The Green Pharmacist Pharmacists are Fighting for your Rights
WRITER MINDY MADEO
Pharmacists are Fighting for Your Right to Safe and Legal Access
The pharmacist role in the Utah cannabis pharmacy
In Utah, a pharmacist is required to be in the cannabis pharmacies during business hours. Each patient new to the medical cannabis program is required to have a one time pharmacist consultation. Pharmacists educate and answer questions as a free service to patients. All of the pharmacists interviewed can tell stories that would bring a tear to a person’s eye because many people with debilitating conditions are finding success through cannabis as a medicine.
The cannabis industry agrees that pharmacist consultations have been a great benefit to many. We spend years learning about dosing, drug delivery and dosage forms. Pharmacists, including myself, are now transitioning this knowledge to help patients discover how to best use cannabis, which is a natural and welcomed transition to many pharmacists. We are trained to manage complicated medication profiles by screening for drug interactions, duplication of therapy, and improper dosing. We empower patients to learn how to select products, safely medicate with cannabis, limit side effects, and manage tolerance. Pharmacists also have the legal responsibility of ensuring compliance with Utah cannabis law.
New cannabis laws and rules
According to new rules passed in Senate Bill 192, pharmacists will now review each medical cannabis transaction before dispensing in accordance with pharmacy practice standards. The Utah Health Department has also interpreted recommendations from providers to be binding, meaning the pharmacy and patient are both forced to follow these recommendations exactly.
A binding recommendation is essentially an order or a prescription. So why do our laws use the word recommendation instead of prescription? Because it is not federally legal for providers to prescribe or order cannabis. The First Amendment right to free speech does allow providers to suggest or recommend cannabis and this is the foundation for all state medical cannabis programs.
Senator Evan Vickers, the sponsor of Senate Bill 192, agrees. “We do not want our program to follow a prescription model. I recognize that medical cannabis is a recommendation model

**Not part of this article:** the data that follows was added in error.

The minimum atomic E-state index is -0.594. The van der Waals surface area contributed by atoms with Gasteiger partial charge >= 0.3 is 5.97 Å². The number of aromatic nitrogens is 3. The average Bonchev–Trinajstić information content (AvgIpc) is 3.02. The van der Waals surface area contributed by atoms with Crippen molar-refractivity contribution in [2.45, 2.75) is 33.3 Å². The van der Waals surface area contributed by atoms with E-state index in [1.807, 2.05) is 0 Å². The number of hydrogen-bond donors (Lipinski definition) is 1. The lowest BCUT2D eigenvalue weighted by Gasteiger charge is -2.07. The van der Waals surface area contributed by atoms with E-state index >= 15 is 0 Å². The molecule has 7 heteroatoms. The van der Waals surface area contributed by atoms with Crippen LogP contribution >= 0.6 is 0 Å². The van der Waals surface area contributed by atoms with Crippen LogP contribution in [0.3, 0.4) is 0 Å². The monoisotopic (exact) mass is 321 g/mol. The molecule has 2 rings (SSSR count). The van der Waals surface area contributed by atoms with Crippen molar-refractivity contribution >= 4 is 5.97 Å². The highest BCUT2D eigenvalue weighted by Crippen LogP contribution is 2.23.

MiNDY MADEO is a medical patient and Utah cannabis pharmacist pursuing a Medical Cannabis Science and Therapeutics Masters degree from the University of Maryland College of Pharmacy.
she is currently working as a cannabis pharmacist at beehive farmacy in brigham city
as per the way the federal law has allowed medical cannabis to move forward,” he said.
Dispensing and prescribing cannabis also violate state laws such as the Utah Controlled Substance Act that places medical providers and pharmacists that work in cannabis at legal risk. Prescribing and dispensing cannabis also expose them to liability issues in an environment where it is nearly impossible to get cannabis malpractice insurance. Not only can our lawmakers not use the word prescribe, the Health Department should avoid implementing rules that create a program that mimics prescribing. Unfortunately, this is exactly what’s happening now in Utah. Why is the Health Department designing a medical cannabis program that places our providers at legal risk? That’s a good question.
The Health Department has told me that lawmakers intent is that cannabis pharmacies operate like a retail pharmacy where cannabis is dispensed like any other controlled substance. Their vision is a program where a medical provider recommends cannabis as a specific product or dosage form and the pharmacy dispenses exactly what’s recommended with specific directions of use on the label.
State leaders look to Connecticut and Minnesota as examples of states that use pharmacists in their medical cannabis programs. To better understand how other states are utilizing pharmacists, I reached out to a few people working in those states.
“Patients in Connecticut have the right to choose all products, dosing and delivery methods themselves,” said Connecticut Pharmacist Brian Essenter. Melanie Kane, Minnesota Pharmacist and President/Co-Founder of the International Society of Cannabis Pharmacists, added that, “Minnesota doctors have no role in the selection of cannabis dose, ratio, or route of administration. Doing so would risk their DEA license.”